Hudson Institute researchers have pioneered 3D bioprinted degradable meshes with stem cells for the treatment of pelvic organ prolapse (POP), in the hope of providing a safe, effective solution for millions of women worldwide.
POP is a debilitating condition that affects one in four women globally, across all age groups. When pelvic floor muscles, tissues and ligaments are damaged or weakened (typically due to childbirth), POP can develop and cause the pelvic organs (the bladder, uterus and bowel) to shift or ‘drop’ into the vagina, or sometimes even outside of the body.
Women living with POP can suffer from incapacitating symptoms such as back pain, poor bowel or bladder control and pain during sex. Despite its high global prevalence-affecting up to 60 percent of mothers over the age of 50-there is currently no optimal treatment for the condition.
Non-degradable, synthetic transvaginal meshes have been used in the past to treat POP, and their negative health complications have triggered the banning of sales in numerous countries, including Australia, New Zealand, USA and UK.
The body recognises these non-degradable meshes as foreign objects, causing women chronic pain, inability to have sex and exposure. Pessaries and pelvic floor exercises are first-line conservative management treatments, yet they do not stop POP progression and only manage symptoms. Native tissue surgery is the following treatment alternative, but it has a high failure rate and causes women to undergo multiple surgeries.
An alternative treatment strategy
Hudson Institute researchers recognised the need for a degradable mesh that prevents a negative immune response in women with POP. A study published in Acta Biomaterialia, led by international PhD student Kallyanashis Paul and Dr Shayanti Mukherjee (supported by Stem Cell Biology Expert Professor Caroline Gargett and Material Scientist Professor Jerome Werkmeister), investigated a world-first personalised therapy approach involving a two-step mesh tissue-engineered fabrication process.
First, using Hudson Institute’s 3D printing technology platform, Paul and his multi-disciplinary team printed a custom-made degradable mesh based on a computer aided design (CAD) model. After that, endometrial stem cells-from the lining of a woman’s uterus-were 3D bioprinted on top of the mesh, encased in aloe vera-based hydrogel.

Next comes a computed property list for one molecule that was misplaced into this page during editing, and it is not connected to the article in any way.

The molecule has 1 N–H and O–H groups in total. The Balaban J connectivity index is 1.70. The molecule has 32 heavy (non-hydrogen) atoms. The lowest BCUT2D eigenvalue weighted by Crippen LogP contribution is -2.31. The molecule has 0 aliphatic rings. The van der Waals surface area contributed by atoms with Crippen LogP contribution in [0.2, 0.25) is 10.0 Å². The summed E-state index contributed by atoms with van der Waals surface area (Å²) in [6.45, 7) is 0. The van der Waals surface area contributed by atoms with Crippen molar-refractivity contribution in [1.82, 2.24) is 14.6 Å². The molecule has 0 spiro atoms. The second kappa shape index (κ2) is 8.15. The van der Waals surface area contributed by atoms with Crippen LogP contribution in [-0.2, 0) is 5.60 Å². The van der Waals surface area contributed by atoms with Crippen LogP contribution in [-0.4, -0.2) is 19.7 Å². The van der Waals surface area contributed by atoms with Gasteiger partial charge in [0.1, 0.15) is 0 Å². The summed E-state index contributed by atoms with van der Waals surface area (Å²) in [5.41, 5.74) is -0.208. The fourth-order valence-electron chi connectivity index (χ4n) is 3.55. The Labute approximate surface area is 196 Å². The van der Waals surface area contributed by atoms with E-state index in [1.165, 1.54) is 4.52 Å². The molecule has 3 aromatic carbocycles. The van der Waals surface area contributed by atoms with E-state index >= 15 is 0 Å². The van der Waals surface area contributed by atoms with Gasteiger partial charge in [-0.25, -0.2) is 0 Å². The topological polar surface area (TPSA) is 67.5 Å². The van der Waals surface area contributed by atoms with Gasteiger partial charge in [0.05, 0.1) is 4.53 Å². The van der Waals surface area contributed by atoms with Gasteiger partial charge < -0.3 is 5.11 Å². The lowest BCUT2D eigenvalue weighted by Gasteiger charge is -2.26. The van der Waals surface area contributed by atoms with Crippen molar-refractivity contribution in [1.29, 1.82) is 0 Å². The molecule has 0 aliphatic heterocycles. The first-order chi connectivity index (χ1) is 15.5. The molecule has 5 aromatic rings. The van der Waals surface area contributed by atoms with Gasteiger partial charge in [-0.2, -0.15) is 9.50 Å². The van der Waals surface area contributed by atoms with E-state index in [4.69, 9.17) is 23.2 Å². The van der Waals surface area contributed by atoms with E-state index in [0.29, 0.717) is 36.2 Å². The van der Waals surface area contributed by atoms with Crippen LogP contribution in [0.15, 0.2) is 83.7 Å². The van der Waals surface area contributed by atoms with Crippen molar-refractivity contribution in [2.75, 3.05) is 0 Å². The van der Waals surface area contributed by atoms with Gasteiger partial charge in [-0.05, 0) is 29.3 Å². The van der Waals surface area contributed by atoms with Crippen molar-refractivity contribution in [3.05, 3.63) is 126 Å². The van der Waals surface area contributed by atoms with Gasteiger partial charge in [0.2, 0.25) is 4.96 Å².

“In this study, we developed a novel plant-based hydrogel for bioprinting therapeutic cells on 3D printed meshes” said Paul, of the Endometrial Stem Cell Biology research group. “Our study is the first to assess the foreign body response to such 3D bioprinted cellular constructs in vivo.”
The 3D printed microstructure meshes provide structural support, whereas the bioprinted stem cells in aloe vera hydrogel help to modulate the interaction with host cells.
“This technology allows designing of meshes with micro-scale fibres in any desired geometry with high precision” commented Dr Mukherjee. “Such structural cues provide a larger surface for cells in the body to integrate with the biomaterial. In addition, the presence of therapeutic cells such as endometrial stem cells prevent an undesirable foreign body response.”
The world-first study, conducted in pre-clinical models, demonstrated a suppressed negative foreign body response to the mesh within one week. This was due to the anti-inflammatory, tissue regenerative environment the mesh promoted. The team hypothesise that this environment could potentially trigger the body to create new proteins to strengthen the vaginal wall.
“There is a huge unmet need for new POP treatments” said Dr Mukherjee. “Biocompatible material designs that provide structural stability with therapeutic cells and provide a good healing environment could be the key to overcoming the hurdles faced with current treatment.”
An effective mesh that prevents negative health complications could allow women to perform daily activities without anxiety or embarrassment of incontinence and body image.
“The 3D printing Cell Therapies and Regenerative Medicine Platform at Hudson Institute offers the opportunity to design and print meshes and therapeutic cells in a good manufacturing practice (GMP) facility” said the team. “In the future, we could design personalised 3D bioprinted surgical constructs for patients based on their specific needs, even using their own cells.”
Future studies will focus on longer term testing, to ensure these promising results can eventually be translated into clinical practice.
Monash Health Translational Medicine, Department of Biochemistry, Monash University, Melbourne Centre for Nanofabrication.
National Health and Medical Research Council (NHMRC), Science and Industry Endowment Fund, Monash University, Rebecca L Cooper Medical Research Foundation, CASS Foundation and the Victorian Government’s Operational Infrastructure Support Program.